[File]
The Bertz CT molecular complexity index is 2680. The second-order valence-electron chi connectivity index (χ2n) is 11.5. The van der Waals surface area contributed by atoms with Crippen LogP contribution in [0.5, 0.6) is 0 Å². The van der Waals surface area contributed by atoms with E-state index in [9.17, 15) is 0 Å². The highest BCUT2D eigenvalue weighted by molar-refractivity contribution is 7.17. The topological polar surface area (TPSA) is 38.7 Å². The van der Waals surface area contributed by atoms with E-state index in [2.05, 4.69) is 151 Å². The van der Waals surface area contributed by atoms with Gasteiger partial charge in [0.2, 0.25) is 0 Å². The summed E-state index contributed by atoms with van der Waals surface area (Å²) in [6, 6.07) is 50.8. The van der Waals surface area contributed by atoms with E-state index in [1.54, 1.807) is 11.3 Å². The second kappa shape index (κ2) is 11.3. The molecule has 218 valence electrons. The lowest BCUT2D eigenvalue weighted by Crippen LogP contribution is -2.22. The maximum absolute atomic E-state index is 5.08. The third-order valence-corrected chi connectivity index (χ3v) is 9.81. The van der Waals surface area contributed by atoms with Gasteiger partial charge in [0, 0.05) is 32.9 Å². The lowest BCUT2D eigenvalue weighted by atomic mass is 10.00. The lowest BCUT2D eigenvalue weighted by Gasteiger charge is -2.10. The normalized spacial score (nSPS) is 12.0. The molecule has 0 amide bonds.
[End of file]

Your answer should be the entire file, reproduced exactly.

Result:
The Bertz CT molecular complexity index is 2680. The second-order valence-electron chi connectivity index (χ2n) is 11.5. The van der Waals surface area contributed by atoms with Crippen LogP contribution in [0.5, 0.6) is 0 Å². The van der Waals surface area contributed by atoms with E-state index in [9.17, 15) is 0 Å². The highest BCUT2D eigenvalue weighted by molar-refractivity contribution is 7.17. The topological polar surface area (TPSA) is 38.7 Å². The van der Waals surface area contributed by atoms with E-state index in [2.05, 4.69) is 151 Å². The van der Waals surface area contributed by atoms with Gasteiger partial charge in [0.2, 0.25) is 0 Å². The summed E-state index contributed by atoms with van der Waals surface area (Å²) in [6, 6.07) is 50.8. The van der Waals surface area contributed by atoms with E-state index in [1.54, 1.807) is 11.3 Å². The second kappa shape index (κ2) is 11.3. The molecule has 218 valence electrons. The lowest BCUT2D eigenvalue weighted by Crippen LogP contribution is -2.22. The maximum absolute atomic E-state index is 5.08. The third-order valence-corrected chi connectivity index (χ3v) is 9.81. The van der Waals surface area contributed by atoms with Gasteiger partial charge in [0, 0.05) is 32.9 Å². The lowest BCUT2D eigenvalue weighted by atomic mass is 10.00. The lowest BCUT2D eigenvalue weighted by Gasteiger charge is -2.10. The normalized spacial score (nSPS) is 12.0. The molecule has 0 amide bonds.